The grass is always greener. Single people in COVID crave some loving touch. People with significant others crave the social stimulation of another adult. No matter if you’re single or married, if you’re an introvert or extrovert, strict social distancing has us all wanting more. And because of that, we are tempted to cheat before guidelines are lifted.
Early data has shown that as time goes on we are taking more trips outside the home and venturing to the beach or parks. But if everyone cheats a bit, these small risks add up and we’re back where we started. This is worrisome since experts suggest we will need to do some form of distancing throughout 2020. …
It might seem like the glorious era of remote work is upon us, driven by a pandemic push. Zoom! Slack! Who needs the office? The promise of uncompromised productivity paired with freedom is alluring.
I’m a behavioral scientist, though, so color me skeptical.
While software can ostensibly replicate the features of an office, there are some underlying behavioral tricks that physical offices have mastered. We may not want to discard them so quickly.
Let’s start in a not-so-obvious place: habits.
People often complain that they can’t start new habits. …
The conventional path to business growth for product managers, designers, and marketers is to build rich features that exceed normal standards and then aggressively communicate the benefits of these features.
In this model, the key question a company must answer is, “How can we make users more aware of our product features and market differentiation?” This line of questioning has been the foundation of marketing textbooks and Silicon Valley handbooks for the last twenty years.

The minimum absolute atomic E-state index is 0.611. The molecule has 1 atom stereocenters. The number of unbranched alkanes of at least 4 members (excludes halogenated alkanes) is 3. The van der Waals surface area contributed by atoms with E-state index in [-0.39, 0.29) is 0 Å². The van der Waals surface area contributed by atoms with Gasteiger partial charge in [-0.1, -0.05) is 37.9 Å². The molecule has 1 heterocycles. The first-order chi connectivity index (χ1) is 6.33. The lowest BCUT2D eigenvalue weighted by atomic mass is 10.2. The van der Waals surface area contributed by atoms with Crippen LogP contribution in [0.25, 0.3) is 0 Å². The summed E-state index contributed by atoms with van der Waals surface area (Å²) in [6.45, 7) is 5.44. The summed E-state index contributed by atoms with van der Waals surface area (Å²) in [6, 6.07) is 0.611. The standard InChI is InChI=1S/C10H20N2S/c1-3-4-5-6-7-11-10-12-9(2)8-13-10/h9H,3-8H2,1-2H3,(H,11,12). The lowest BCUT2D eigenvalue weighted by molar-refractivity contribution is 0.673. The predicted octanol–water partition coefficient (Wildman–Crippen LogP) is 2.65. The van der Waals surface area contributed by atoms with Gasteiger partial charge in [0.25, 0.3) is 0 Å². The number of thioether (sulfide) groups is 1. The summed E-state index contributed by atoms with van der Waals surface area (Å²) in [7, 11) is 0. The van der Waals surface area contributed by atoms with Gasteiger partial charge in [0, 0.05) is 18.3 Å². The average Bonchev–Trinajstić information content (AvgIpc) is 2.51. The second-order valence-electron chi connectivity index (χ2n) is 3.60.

To get to the bottom of this mystery, researchers Fox, Hadar and Sood decided to study the difference between objective knowledge and subjective knowledge. Objective knowledge is knowing how to do a thing. …
We just discovered the recipe for how Walmart gets us to buy things. And it’s not just low prices.
I kept my Walmart App notifications on between November 21st through December 9th. This time period is special because it includes Black Friday, Cyber Monday and, as I found out, Cyber Week and “12 Days of Deals.”
What you’re about to read actually happened — every time a deal ended, about 12 hours later another one started, using the same recipe. The Walmart mobile app averaged 3 notifications a day, each one following a very similar pattern.
The pattern leverages many of the key tenants of behavioral science — but times 100. While these patterns can be — and are — used for good — Walmart is very clearly using them to push us to buy things that we may not need. They are using their understanding of human psychology to grab our attention and twist it for their benefit and not ours. …